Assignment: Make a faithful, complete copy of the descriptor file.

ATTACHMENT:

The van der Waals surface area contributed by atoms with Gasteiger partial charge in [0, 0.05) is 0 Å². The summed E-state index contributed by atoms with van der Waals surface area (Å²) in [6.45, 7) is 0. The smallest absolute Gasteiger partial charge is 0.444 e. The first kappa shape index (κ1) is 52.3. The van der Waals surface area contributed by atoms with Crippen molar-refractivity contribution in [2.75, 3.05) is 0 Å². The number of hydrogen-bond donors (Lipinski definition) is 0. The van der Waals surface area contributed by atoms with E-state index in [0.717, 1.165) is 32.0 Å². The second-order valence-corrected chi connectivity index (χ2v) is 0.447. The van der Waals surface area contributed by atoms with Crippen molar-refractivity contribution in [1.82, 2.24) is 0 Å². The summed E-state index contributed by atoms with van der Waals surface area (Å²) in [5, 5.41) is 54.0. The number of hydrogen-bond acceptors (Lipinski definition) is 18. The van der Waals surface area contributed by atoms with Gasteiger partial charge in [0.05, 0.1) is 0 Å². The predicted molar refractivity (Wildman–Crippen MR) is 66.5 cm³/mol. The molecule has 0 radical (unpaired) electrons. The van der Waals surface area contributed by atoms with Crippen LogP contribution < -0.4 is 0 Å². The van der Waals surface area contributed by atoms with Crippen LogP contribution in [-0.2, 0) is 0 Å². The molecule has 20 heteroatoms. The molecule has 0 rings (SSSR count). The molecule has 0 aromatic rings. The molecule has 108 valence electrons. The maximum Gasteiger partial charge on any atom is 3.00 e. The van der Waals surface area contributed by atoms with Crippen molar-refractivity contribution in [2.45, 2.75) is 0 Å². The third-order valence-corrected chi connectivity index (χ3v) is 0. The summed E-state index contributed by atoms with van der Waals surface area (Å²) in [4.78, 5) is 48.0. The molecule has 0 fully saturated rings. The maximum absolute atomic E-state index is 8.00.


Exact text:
The van der Waals surface area contributed by atoms with Gasteiger partial charge in [0, 0.05) is 0 Å². The summed E-state index contributed by atoms with van der Waals surface area (Å²) in [6.45, 7) is 0. The smallest absolute Gasteiger partial charge is 0.444 e. The first kappa shape index (κ1) is 52.3. The van der Waals surface area contributed by atoms with Crippen molar-refractivity contribution in [2.75, 3.05) is 0 Å². The number of hydrogen-bond donors (Lipinski definition) is 0. The van der Waals surface area contributed by atoms with E-state index in [0.717, 1.165) is 32.0 Å². The second-order valence-corrected chi connectivity index (χ2v) is 0.447. The van der Waals surface area contributed by atoms with Crippen molar-refractivity contribution in [1.82, 2.24) is 0 Å². The summed E-state index contributed by atoms with van der Waals surface area (Å²) in [5, 5.41) is 54.0. The number of hydrogen-bond acceptors (Lipinski definition) is 18. The van der Waals surface area contributed by atoms with Gasteiger partial charge in [0.05, 0.1) is 0 Å². The predicted molar refractivity (Wildman–Crippen MR) is 66.5 cm³/mol. The molecule has 0 radical (unpaired) electrons. The van der Waals surface area contributed by atoms with Crippen LogP contribution < -0.4 is 0 Å². The van der Waals surface area contributed by atoms with Crippen LogP contribution in [-0.2, 0) is 0 Å². The molecule has 20 heteroatoms. The molecule has 0 rings (SSSR count). The molecule has 0 aromatic rings. The molecule has 108 valence electrons. The maximum Gasteiger partial charge on any atom is 3.00 e. The van der Waals surface area contributed by atoms with Crippen molar-refractivity contribution in [2.45, 2.75) is 0 Å². The third-order valence-corrected chi connectivity index (χ3v) is 0. The summed E-state index contributed by atoms with van der Waals surface area (Å²) in [4.78, 5) is 48.0. The molecule has 0 fully saturated rings. The maximum absolute atomic E-state index is 8.00.